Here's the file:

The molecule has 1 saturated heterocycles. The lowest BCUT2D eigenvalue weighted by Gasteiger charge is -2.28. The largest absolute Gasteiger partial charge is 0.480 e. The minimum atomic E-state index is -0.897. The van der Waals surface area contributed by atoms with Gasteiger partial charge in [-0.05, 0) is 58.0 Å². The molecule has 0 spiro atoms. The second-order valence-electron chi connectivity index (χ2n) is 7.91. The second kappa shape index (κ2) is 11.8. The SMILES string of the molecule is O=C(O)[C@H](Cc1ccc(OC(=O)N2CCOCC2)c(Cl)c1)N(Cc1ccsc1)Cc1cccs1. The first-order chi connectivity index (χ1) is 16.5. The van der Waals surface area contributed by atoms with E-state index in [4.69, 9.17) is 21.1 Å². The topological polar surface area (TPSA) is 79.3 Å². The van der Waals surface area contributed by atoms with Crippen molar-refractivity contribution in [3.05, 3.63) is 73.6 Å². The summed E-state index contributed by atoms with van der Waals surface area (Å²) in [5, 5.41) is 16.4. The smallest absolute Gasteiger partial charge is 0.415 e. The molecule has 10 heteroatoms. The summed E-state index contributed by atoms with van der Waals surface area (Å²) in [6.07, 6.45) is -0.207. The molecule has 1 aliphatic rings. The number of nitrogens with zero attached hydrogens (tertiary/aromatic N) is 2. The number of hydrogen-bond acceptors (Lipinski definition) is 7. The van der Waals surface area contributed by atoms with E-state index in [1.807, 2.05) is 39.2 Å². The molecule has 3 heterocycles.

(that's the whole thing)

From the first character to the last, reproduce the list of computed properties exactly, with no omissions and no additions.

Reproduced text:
The molecule has 1 saturated heterocycles. The lowest BCUT2D eigenvalue weighted by Gasteiger charge is -2.28. The largest absolute Gasteiger partial charge is 0.480 e. The minimum atomic E-state index is -0.897. The van der Waals surface area contributed by atoms with Gasteiger partial charge in [-0.05, 0) is 58.0 Å². The molecule has 0 spiro atoms. The second-order valence-electron chi connectivity index (χ2n) is 7.91. The second kappa shape index (κ2) is 11.8. The SMILES string of the molecule is O=C(O)[C@H](Cc1ccc(OC(=O)N2CCOCC2)c(Cl)c1)N(Cc1ccsc1)Cc1cccs1. The first-order chi connectivity index (χ1) is 16.5. The van der Waals surface area contributed by atoms with E-state index in [4.69, 9.17) is 21.1 Å². The topological polar surface area (TPSA) is 79.3 Å². The van der Waals surface area contributed by atoms with Crippen molar-refractivity contribution in [3.05, 3.63) is 73.6 Å². The summed E-state index contributed by atoms with van der Waals surface area (Å²) in [5, 5.41) is 16.4. The smallest absolute Gasteiger partial charge is 0.415 e. The molecule has 10 heteroatoms. The summed E-state index contributed by atoms with van der Waals surface area (Å²) in [6.07, 6.45) is -0.207. The molecule has 1 aliphatic rings. The number of nitrogens with zero attached hydrogens (tertiary/aromatic N) is 2. The number of hydrogen-bond acceptors (Lipinski definition) is 7. The van der Waals surface area contributed by atoms with E-state index in [1.807, 2.05) is 39.2 Å². The molecule has 3 heterocycles.